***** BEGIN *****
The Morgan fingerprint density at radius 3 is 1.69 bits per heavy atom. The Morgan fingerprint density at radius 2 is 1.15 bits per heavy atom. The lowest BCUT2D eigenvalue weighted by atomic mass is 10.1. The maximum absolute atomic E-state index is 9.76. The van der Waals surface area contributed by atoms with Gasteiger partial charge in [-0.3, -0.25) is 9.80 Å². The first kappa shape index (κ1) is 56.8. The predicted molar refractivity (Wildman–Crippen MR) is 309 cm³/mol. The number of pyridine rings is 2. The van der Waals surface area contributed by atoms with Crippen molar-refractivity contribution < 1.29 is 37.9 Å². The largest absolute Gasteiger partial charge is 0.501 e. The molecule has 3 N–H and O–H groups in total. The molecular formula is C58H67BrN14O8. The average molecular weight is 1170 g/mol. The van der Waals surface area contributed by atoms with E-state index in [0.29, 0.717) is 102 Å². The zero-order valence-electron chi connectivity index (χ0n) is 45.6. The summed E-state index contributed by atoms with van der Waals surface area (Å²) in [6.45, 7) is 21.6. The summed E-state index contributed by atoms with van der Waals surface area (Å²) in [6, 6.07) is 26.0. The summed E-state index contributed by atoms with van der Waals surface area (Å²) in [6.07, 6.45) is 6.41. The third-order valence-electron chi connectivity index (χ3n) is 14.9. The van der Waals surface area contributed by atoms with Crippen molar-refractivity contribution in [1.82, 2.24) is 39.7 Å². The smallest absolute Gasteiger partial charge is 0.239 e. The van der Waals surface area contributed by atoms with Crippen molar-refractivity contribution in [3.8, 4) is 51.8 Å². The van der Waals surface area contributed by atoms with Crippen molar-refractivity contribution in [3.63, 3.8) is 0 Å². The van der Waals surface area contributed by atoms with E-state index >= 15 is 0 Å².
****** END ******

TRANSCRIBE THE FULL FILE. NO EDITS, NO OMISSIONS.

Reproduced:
The Morgan fingerprint density at radius 3 is 1.69 bits per heavy atom. The Morgan fingerprint density at radius 2 is 1.15 bits per heavy atom. The lowest BCUT2D eigenvalue weighted by atomic mass is 10.1. The maximum absolute atomic E-state index is 9.76. The van der Waals surface area contributed by atoms with Gasteiger partial charge in [-0.3, -0.25) is 9.80 Å². The first kappa shape index (κ1) is 56.8. The predicted molar refractivity (Wildman–Crippen MR) is 309 cm³/mol. The number of pyridine rings is 2. The van der Waals surface area contributed by atoms with Crippen molar-refractivity contribution < 1.29 is 37.9 Å². The largest absolute Gasteiger partial charge is 0.501 e. The molecule has 3 N–H and O–H groups in total. The molecular formula is C58H67BrN14O8. The average molecular weight is 1170 g/mol. The van der Waals surface area contributed by atoms with E-state index in [0.29, 0.717) is 102 Å². The zero-order valence-electron chi connectivity index (χ0n) is 45.6. The summed E-state index contributed by atoms with van der Waals surface area (Å²) in [6.45, 7) is 21.6. The summed E-state index contributed by atoms with van der Waals surface area (Å²) in [6, 6.07) is 26.0. The summed E-state index contributed by atoms with van der Waals surface area (Å²) in [6.07, 6.45) is 6.41. The third-order valence-electron chi connectivity index (χ3n) is 14.9. The van der Waals surface area contributed by atoms with Crippen molar-refractivity contribution in [1.82, 2.24) is 39.7 Å². The smallest absolute Gasteiger partial charge is 0.239 e. The van der Waals surface area contributed by atoms with Crippen molar-refractivity contribution in [3.8, 4) is 51.8 Å². The van der Waals surface area contributed by atoms with Crippen molar-refractivity contribution in [3.63, 3.8) is 0 Å². The van der Waals surface area contributed by atoms with E-state index >= 15 is 0 Å².